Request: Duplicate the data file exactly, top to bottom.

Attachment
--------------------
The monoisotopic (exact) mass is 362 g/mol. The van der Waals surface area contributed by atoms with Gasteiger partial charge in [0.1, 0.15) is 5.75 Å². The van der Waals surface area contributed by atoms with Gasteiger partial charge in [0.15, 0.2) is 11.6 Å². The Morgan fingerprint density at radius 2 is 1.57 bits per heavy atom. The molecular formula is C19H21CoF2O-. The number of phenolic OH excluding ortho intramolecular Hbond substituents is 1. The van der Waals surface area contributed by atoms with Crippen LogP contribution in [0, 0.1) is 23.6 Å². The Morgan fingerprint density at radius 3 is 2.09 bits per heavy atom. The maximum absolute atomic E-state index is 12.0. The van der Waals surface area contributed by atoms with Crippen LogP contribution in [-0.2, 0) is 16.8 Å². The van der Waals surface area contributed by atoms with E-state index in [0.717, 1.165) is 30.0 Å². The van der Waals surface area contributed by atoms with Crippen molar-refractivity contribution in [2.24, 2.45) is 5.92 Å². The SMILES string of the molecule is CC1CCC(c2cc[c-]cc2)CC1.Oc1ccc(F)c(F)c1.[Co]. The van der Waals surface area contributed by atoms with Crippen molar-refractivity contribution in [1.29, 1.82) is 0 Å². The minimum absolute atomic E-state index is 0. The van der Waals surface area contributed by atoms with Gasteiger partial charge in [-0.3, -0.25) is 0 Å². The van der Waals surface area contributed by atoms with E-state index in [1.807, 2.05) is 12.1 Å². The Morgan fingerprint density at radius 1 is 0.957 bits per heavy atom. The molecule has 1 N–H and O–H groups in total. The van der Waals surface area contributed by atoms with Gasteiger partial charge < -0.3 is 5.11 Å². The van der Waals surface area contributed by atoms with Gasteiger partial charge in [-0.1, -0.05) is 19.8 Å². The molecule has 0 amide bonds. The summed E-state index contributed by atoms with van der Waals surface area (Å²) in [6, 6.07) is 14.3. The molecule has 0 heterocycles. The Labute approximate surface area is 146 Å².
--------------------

The monoisotopic (exact) mass is 362 g/mol. The van der Waals surface area contributed by atoms with Gasteiger partial charge in [0.1, 0.15) is 5.75 Å². The van der Waals surface area contributed by atoms with Gasteiger partial charge in [0.15, 0.2) is 11.6 Å². The Morgan fingerprint density at radius 2 is 1.57 bits per heavy atom. The molecular formula is C19H21CoF2O-. The number of phenolic OH excluding ortho intramolecular Hbond substituents is 1. The van der Waals surface area contributed by atoms with Crippen LogP contribution in [0, 0.1) is 23.6 Å². The Morgan fingerprint density at radius 3 is 2.09 bits per heavy atom. The maximum absolute atomic E-state index is 12.0. The van der Waals surface area contributed by atoms with Crippen LogP contribution in [-0.2, 0) is 16.8 Å². The van der Waals surface area contributed by atoms with E-state index in [0.717, 1.165) is 30.0 Å². The van der Waals surface area contributed by atoms with Crippen molar-refractivity contribution in [2.24, 2.45) is 5.92 Å². The SMILES string of the molecule is CC1CCC(c2cc[c-]cc2)CC1.Oc1ccc(F)c(F)c1.[Co]. The van der Waals surface area contributed by atoms with Crippen molar-refractivity contribution in [1.29, 1.82) is 0 Å². The minimum absolute atomic E-state index is 0. The van der Waals surface area contributed by atoms with Gasteiger partial charge in [-0.3, -0.25) is 0 Å². The van der Waals surface area contributed by atoms with E-state index in [1.807, 2.05) is 12.1 Å². The Morgan fingerprint density at radius 1 is 0.957 bits per heavy atom. The molecule has 1 N–H and O–H groups in total. The van der Waals surface area contributed by atoms with Gasteiger partial charge < -0.3 is 5.11 Å². The van der Waals surface area contributed by atoms with Gasteiger partial charge in [-0.1, -0.05) is 19.8 Å². The molecule has 0 amide bonds. The summed E-state index contributed by atoms with van der Waals surface area (Å²) in [6, 6.07) is 14.3. The molecule has 0 heterocycles. The Labute approximate surface area is 146 Å².